"Do we want to keep giving tax breaks to the wealthiest Americans like me, or Warren Buffett, or Bill Gates – people who don’t need them and never asked for them? Or do we want to keep investing in things that will grow our economy and keep us secure? Because we can’t afford to do both." Barack Obama
America prospers when everyone does their fair share, plays by the same rules, and has the same shot at success. That’s why President Obama supports the Buffett Rule, named after famed billionaire Warren Buffett. The legislation would ensure that taxpayers that make more than $1 million a year pay at least the same tax rate as middle-class families. The Buffett Rule would help make the tax code fairer and ensure everyone pays their fair share in order to reduce our deficit and invest in things like education, infrastructure, and innovation that help our economy grow. It is one important component of President Obama’s plan to create an economy that’s built to last.
The Tax Code Is Stacked against the Middle Class. The most fortunate American households are paying nearly the lowest Federal income tax rate in 50 years. These taxpayers disproportionately benefit from loopholes, deductions, exemptions, and preferential rates. As a result, some households with incomes over $1 million a year pay lower tax rates than many middle-class families do.
The Buffett Rule Would Restore Tax Fairness. The Buffett Rule is a simple principle that would make the tax code fairer: No household making more than $1 million should pay a smaller share of their income in taxes than middle-class families pay. The Buffett Rule would limit the degree to which the best-off can take advantage of loopholes and tax rates that allow them to pay less of their income in taxes than middle-class families.
A Balanced Plan to Pay Down the Deficit by $4 Trillion. The President’s balanced plan for at least $4 trillion in deficit reduction over the next 10 years through a combination of spending cuts and increased revenues asks everyone to pay their fair share. The President has already enacted $1 trillion in spending cuts, which will bring discretionary spending to its lowest levels as a share of the economy since the Eisenhower Administration. He proposed additional steps to restrain spending and ask high-income families to contribute more to the deficit. To make sure everyone plays by the same rules and pays their fair share, he has called for Congress to pass the Buffett Rule, while limiting the deductions available to the highest-income earners and repealing the Bush tax cuts for families over $250,000. The President’s plan levels the playing field for businesses and eliminates unfair loopholes that let corporations dodge their taxes or that encourage them to ship jobs overseas.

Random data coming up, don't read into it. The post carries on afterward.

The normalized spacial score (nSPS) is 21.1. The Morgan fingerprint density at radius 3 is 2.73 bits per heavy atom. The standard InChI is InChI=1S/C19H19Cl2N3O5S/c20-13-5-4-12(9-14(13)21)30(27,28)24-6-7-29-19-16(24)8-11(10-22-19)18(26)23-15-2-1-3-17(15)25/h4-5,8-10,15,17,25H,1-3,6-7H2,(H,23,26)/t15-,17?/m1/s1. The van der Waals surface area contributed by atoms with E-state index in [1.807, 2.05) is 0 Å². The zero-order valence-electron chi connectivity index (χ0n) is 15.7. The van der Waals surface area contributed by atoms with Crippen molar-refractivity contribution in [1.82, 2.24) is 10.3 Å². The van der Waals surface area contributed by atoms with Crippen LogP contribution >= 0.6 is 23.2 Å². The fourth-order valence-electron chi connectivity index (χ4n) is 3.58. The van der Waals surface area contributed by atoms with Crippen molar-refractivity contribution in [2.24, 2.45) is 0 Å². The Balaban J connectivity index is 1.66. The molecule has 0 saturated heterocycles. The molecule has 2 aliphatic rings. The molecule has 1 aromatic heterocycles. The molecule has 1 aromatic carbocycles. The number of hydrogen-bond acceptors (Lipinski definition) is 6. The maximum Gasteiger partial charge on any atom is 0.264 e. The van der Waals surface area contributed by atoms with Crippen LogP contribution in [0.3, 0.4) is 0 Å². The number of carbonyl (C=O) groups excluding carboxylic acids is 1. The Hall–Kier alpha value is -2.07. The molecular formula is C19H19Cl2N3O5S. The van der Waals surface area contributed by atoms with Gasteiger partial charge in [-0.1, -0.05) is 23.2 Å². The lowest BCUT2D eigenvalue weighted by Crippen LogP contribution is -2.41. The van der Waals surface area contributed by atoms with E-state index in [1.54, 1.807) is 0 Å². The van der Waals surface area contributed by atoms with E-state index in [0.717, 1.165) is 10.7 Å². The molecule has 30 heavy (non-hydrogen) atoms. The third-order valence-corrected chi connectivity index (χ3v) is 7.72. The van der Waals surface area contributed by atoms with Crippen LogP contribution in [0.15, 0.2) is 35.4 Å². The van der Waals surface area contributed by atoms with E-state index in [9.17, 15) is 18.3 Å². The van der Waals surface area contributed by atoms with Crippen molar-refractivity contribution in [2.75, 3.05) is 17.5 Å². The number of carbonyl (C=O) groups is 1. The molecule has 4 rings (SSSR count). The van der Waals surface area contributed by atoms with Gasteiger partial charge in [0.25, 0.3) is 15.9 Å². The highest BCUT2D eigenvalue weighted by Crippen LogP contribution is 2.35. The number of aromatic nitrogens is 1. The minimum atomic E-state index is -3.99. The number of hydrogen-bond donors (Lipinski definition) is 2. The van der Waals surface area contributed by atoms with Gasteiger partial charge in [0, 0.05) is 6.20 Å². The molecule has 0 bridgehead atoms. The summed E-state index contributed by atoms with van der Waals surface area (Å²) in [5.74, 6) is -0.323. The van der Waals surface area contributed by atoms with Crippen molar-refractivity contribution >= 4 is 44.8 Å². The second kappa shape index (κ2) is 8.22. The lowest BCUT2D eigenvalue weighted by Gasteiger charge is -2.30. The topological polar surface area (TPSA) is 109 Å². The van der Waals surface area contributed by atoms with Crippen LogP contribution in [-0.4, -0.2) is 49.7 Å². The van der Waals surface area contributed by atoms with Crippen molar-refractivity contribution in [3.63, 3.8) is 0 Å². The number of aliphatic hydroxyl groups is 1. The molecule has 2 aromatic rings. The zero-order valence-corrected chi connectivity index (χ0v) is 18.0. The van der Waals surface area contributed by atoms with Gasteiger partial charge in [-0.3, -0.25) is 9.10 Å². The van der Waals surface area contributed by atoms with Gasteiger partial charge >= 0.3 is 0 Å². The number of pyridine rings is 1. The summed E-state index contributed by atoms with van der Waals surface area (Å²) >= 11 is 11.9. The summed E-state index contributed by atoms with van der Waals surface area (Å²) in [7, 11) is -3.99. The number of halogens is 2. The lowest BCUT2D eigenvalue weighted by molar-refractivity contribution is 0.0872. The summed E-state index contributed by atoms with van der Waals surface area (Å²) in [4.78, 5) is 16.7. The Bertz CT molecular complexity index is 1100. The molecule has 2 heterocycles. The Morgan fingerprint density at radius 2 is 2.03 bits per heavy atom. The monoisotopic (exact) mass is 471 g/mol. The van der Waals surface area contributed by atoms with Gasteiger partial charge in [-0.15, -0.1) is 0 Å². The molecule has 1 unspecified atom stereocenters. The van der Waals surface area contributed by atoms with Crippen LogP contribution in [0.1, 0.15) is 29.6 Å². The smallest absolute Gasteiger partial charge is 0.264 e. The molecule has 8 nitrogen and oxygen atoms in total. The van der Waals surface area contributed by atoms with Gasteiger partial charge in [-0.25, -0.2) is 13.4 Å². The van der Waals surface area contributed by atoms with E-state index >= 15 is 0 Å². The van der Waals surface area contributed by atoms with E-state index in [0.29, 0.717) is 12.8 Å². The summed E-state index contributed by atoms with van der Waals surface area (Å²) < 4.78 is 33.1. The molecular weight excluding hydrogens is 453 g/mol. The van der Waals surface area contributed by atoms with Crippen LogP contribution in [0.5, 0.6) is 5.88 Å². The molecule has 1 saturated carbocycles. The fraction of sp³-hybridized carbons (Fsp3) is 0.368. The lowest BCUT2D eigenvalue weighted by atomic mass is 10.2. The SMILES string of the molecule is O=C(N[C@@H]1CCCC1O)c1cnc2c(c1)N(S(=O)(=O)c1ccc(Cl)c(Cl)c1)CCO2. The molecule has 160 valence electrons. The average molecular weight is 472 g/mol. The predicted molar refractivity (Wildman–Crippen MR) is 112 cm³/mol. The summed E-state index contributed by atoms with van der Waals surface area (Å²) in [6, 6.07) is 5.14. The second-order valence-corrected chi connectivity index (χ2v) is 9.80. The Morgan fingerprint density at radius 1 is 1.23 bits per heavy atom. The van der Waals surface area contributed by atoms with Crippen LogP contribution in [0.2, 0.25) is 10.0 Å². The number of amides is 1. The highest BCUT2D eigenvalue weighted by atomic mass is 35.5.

Investments in the Middle Class and an Economy Built to Last. President Obama’s budget reduces the deficit while allowing investments in creating jobs now and strengthening the future of the middle class.
The President’s budget:
Opposes the Buffett Rule: Governor Romney would not ask the wealthy to pay their fair share, even though many millionaires and billionaires pay lower tax rates than middle-class families do.iii He believes that tax breaks for the wealthiest will trickle down to the middle class, but we tried that failed experiment over the last decade and it didn’t work. Romney’s tax plan is simply a return to the failed and reckless policies of the past, when irresponsible behavior went unchecked and the wealthy got breaks they didn’t ask for and didn’t need.
$5 Trillion in New Tax Cuts Favoring Wealthy People like Himself: Governor Romney has proposed $5 trillion in additional tax cuts over the next decade, over and above the cost of extending the Bush tax cuts. Taxpayers earning more than $1 million a year would get a $250,000 tax cut, while 18 million working families would see their taxes increase by an average of $900.iv
Romney’s Plan Drives Up the Deficit or Leads to Deep Cuts. To pay for these massive tax cuts, Romney will either drive up the deficit, make deep cuts in middle-class programs, or both. The consequences could include: